What happened

Automotive companies American Axle & Manufacturing (NYSE:AXL), Tenneco (NYSE:TEN), and Cars.com (NYSE:CARS) are soaring 30%, 19%, and 12% higher, respectively, on Friday morning as better-than-expected earnings results offset a gloomy jobs report.

So what

The U.S. economy lost a record 20.5 million jobs in April, sending the unemployment rate to 14.7%. That's a frightening figure, and quite a bit higher than March's 4.4% mark, but it was lower than the projected 16% jobless rate. The automotive industry has been hit hard by restrictions resulting from COVID-19 restrictions, but investors appear to be optimistic after American Axle, Tenneco, and Cars.com all recently reported solid quarterly results.

American Axle's first-quarter revenue checked in at $1.34 billion, which was ahead of analysts' estimates of $1.31 billion even with COVID-19 negatively impacting sales to the tune of about $169 million. But the bottom-line beat is likely the driving force behind the stock's 30% pop Friday. Adjusted earnings per share checked in at $0.20, well ahead of the $0.08 per share loss analysts had forecast.

Vehicle manufacturing factory.

Image source: Getty Images.

Tenneco also beat analysts' estimates on the top and bottom lines, but this one takes a little additional explaining as the numbers don't appear great at first glance. Revenue was down 14% compared to the prior year, to $3.84 billion, but still ahead of analysts' estimates of $3.62 billion. While the decline is unfavorable, it's actually a stronger result than you might think, because light vehicle industry production declined a larger 23% during the quarter -- suggesting the company's revenue could continue to outpace industry production. Adjusted for items, Tenneco lost $0.31 per share during the first quarter, but that result was far better than the $0.90-per-share loss analysts estimated.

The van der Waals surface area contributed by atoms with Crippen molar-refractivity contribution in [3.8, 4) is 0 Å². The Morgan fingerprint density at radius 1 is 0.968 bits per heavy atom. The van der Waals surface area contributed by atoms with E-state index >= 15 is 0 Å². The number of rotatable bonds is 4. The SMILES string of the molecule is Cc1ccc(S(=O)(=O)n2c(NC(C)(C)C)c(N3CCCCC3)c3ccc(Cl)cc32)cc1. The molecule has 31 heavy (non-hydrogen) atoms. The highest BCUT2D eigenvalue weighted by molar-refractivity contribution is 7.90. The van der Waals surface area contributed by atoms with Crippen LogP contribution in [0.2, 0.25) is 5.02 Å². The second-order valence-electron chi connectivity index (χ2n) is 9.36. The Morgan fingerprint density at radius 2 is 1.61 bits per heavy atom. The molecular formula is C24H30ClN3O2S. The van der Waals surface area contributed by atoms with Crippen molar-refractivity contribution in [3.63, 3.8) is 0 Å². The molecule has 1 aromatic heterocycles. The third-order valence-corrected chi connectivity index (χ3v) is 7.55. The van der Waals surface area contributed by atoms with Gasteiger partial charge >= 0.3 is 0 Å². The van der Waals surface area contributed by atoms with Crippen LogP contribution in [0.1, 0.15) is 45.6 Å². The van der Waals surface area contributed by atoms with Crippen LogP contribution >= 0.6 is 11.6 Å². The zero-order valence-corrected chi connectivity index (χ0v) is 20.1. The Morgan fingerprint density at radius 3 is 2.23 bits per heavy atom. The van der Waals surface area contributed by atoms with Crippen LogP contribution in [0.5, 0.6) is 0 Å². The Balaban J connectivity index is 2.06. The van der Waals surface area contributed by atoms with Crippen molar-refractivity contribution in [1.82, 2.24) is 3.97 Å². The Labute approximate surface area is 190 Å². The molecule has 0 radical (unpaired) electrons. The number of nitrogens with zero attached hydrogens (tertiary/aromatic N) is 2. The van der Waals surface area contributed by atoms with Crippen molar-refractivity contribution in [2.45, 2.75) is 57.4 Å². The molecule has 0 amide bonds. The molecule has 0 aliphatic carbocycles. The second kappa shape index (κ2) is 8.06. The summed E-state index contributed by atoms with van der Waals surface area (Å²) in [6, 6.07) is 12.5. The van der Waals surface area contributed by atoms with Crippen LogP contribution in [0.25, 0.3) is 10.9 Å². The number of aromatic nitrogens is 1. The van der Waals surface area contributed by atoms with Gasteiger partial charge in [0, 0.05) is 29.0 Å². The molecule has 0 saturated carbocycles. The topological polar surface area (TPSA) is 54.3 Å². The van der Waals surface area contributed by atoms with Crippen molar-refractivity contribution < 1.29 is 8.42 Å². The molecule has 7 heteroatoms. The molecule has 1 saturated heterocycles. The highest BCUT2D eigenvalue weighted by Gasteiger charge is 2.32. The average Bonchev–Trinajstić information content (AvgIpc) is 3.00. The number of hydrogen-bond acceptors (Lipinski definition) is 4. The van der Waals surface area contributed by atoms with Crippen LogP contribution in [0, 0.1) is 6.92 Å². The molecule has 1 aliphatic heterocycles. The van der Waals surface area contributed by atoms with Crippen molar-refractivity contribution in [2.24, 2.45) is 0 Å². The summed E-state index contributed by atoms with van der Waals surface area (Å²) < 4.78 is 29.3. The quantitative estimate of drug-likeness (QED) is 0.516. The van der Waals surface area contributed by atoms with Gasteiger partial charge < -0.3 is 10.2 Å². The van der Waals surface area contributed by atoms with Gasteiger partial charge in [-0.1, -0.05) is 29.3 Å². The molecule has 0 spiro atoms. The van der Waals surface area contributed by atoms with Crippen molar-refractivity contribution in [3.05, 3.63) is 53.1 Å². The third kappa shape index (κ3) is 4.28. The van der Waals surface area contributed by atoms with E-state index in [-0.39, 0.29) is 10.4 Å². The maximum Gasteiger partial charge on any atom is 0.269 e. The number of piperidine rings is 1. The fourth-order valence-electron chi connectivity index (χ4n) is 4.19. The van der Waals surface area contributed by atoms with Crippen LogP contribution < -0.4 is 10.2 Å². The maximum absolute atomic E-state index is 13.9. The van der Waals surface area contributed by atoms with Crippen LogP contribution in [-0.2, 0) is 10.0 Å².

Cars.com's stock price has been riding an absolute roller coaster of late. The stock jumped 34% on May 6 after the company posted a strong earnings beat, but even including that pop, the stock has shed roughly 52% of its value over the past three months. Earnings beat aside, a positive takeaway for investors was that prior to COVID-19, it had built on 2019 momentum and was on pace to deliver strong revenue, earnings, traffic increases, and dealer count growth. All of those factors should be well-positioned to help Cars.com resume growth in a post-pandemic environment.

Now what

Another reason these stocks are rising is that investors feel some sense of relief in terms of liquidity, or the companies' ability to weather COVID-19 impacts. American Axle had more than $1.4 billion liquidity between cash and available credit from its revolving facility. Tenneco ended the first quarter with a similar $1.57 billion liquidity, also almost evenly split between cash and undrawn credit. Cars.com generated free cash flow during the first quarter, which is great news considering most companies are attempting to limit their cash burn. It still has $187 million in cash and cash equivalents.

Ultimately, the automotive industry has been hard hit, with manufacturing mostly halted and consumers cautious about making big-ticket purchases -- and that ripple effect will be profound in the second quarter. But these companies offered a glimmer of hope during the first quarter that they have the liquidity and have taken measures to cut costs, among other strategies, to weather this COVID-19 storm.